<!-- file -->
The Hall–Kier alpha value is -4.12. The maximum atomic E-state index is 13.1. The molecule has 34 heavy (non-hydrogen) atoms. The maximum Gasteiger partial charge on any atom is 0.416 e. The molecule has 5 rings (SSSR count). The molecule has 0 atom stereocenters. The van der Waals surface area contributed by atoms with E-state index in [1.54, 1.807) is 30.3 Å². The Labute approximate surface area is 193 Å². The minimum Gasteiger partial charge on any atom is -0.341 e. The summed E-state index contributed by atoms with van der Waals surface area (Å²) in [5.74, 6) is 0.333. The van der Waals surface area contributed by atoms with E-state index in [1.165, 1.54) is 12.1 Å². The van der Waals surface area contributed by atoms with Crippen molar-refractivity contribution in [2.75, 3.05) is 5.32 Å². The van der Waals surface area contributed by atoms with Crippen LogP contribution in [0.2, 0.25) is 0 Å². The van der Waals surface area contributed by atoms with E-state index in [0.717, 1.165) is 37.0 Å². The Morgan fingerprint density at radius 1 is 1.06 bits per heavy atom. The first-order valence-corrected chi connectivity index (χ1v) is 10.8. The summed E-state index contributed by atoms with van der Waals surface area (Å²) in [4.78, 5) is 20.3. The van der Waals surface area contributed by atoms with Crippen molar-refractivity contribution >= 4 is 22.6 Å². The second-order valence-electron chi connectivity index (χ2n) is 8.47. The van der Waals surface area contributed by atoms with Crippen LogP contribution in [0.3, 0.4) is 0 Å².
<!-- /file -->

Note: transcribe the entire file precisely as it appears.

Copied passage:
The Hall–Kier alpha value is -4.12. The maximum atomic E-state index is 13.1. The molecule has 34 heavy (non-hydrogen) atoms. The maximum Gasteiger partial charge on any atom is 0.416 e. The molecule has 5 rings (SSSR count). The molecule has 0 atom stereocenters. The van der Waals surface area contributed by atoms with E-state index in [1.54, 1.807) is 30.3 Å². The Labute approximate surface area is 193 Å². The minimum Gasteiger partial charge on any atom is -0.341 e. The summed E-state index contributed by atoms with van der Waals surface area (Å²) in [5.74, 6) is 0.333. The van der Waals surface area contributed by atoms with E-state index in [1.165, 1.54) is 12.1 Å². The van der Waals surface area contributed by atoms with Crippen molar-refractivity contribution in [2.75, 3.05) is 5.32 Å². The van der Waals surface area contributed by atoms with Crippen LogP contribution in [0.2, 0.25) is 0 Å². The van der Waals surface area contributed by atoms with E-state index in [0.717, 1.165) is 37.0 Å². The Morgan fingerprint density at radius 1 is 1.06 bits per heavy atom. The first-order valence-corrected chi connectivity index (χ1v) is 10.8. The summed E-state index contributed by atoms with van der Waals surface area (Å²) in [4.78, 5) is 20.3. The van der Waals surface area contributed by atoms with Crippen molar-refractivity contribution >= 4 is 22.6 Å². The second-order valence-electron chi connectivity index (χ2n) is 8.47. The van der Waals surface area contributed by atoms with Crippen LogP contribution in [0.3, 0.4) is 0 Å².